This post has been moved forward, from May 5th, where it originally was reviewed. See the review of "Shakespeare The Invention of the Human, by Harold Bloom" which is yesterdays post. Also she the "Literary Favorites" Tab for the current post on Shakespeare, or the Past Reviews for other reviews.
The Tragedy of Hamlet, Prince of Denmark, usually just referred to as Hamlet takes place in Denmark. Claudius has murdered his brother, the King, and married his widow to take over the Kingdom. The Ghost of Hamlet’s father appears to Hamlet and the play focuses on Prince Hamlet’s revenge.
Hamlet is one of if not the most performed plays of Shakespeare and is his longest play. William Shakespeare is considered the master of the human condition. That must mean all that a life encounters but here one of those conditions is death.
In Hamlet Act 3 the conditions of prayer, repentance, and perhaps murder is considered. Claudius wants to kill the King, who is watching a play, and so he waits for a chance to do so. After the play Claudius goes to do his deed and overhears him praying. He hesitates and waits. He fears that being killed in the act of prayer, may be like confession to God, would enable the person to go directly to heaven. Claudius leaves and Hamlet finishes his prayer and says these words:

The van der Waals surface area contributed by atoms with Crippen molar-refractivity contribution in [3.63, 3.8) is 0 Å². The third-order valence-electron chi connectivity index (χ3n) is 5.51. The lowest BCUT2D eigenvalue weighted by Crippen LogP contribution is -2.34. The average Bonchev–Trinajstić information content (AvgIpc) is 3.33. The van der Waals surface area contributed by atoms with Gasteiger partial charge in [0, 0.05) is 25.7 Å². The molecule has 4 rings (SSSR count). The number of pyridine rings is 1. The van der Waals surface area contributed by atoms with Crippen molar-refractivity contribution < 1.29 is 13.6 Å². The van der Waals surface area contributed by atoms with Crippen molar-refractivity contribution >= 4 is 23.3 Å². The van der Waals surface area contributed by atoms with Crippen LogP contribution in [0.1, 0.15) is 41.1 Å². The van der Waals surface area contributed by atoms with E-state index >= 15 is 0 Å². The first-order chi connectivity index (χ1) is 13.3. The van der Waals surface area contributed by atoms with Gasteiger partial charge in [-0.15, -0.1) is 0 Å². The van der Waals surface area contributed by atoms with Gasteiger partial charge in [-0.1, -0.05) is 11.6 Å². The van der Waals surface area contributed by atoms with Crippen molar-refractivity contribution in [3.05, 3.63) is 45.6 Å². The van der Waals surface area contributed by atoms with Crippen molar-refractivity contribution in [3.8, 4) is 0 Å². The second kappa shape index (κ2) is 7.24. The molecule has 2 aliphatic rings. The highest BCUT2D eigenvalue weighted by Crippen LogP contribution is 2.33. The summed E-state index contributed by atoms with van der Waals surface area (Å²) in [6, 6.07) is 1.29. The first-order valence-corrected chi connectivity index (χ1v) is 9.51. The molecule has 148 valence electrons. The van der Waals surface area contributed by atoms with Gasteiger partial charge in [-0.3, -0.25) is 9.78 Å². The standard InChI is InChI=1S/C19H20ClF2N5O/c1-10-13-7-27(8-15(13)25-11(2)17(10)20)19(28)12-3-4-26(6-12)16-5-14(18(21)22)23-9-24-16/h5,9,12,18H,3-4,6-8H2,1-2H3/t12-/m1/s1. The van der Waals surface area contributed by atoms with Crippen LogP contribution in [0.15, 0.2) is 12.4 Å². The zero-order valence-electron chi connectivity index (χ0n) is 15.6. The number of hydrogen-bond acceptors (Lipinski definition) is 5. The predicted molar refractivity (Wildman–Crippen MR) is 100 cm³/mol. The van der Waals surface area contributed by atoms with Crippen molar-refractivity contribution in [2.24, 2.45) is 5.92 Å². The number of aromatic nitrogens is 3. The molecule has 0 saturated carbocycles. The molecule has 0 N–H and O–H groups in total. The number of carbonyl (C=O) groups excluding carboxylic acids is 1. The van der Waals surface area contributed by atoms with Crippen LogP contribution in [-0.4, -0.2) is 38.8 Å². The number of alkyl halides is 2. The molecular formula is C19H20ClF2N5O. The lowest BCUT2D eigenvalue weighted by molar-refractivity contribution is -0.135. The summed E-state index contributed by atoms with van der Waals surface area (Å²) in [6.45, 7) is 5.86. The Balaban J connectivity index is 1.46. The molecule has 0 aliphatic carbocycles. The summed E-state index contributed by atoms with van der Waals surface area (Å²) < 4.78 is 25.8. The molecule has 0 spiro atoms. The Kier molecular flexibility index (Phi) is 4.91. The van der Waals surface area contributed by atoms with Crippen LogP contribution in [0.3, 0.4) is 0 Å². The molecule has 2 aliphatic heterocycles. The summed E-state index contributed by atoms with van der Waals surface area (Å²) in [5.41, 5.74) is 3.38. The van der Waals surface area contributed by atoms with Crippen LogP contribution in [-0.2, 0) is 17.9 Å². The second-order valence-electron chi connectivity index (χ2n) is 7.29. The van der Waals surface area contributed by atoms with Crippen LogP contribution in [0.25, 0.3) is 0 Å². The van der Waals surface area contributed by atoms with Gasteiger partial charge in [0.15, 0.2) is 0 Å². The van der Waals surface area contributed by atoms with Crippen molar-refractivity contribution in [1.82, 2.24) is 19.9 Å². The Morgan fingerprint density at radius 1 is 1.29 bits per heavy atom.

"My words fly up, my thoughts remain below: Words without thoughts never to heaven go.
Is it just that prayer is often insincere? Is it that insincerity is judged by a God as He hears the words, or is it that the person knows as he prays that he doesn't mean it? He knows he didn't put much thought into?
What about words with thoughts? What does that really mean? How does that work? Is it enough, to have deep thoughts before speaking, to make what you say sincere? Does it take a lot of thought or is a certain amount of time required?
Maybe the human condition, as far as getting your words "up" and heard, is just one of intent? Are prayers offered to get gain and forgiveness, or to express sorrow or is it none of these?
These questions bring substance to the expression: "words fly up". Shakespeare seems to know that praying is something that needs some pondering
Quotes by William Shakespeare
There is nothing good or bad, only thinking makes it so.- Hamlet
Hell is empty and the devils are here.- William Shakespeare
Though this be madness yet their is method in it.- William Shakespeare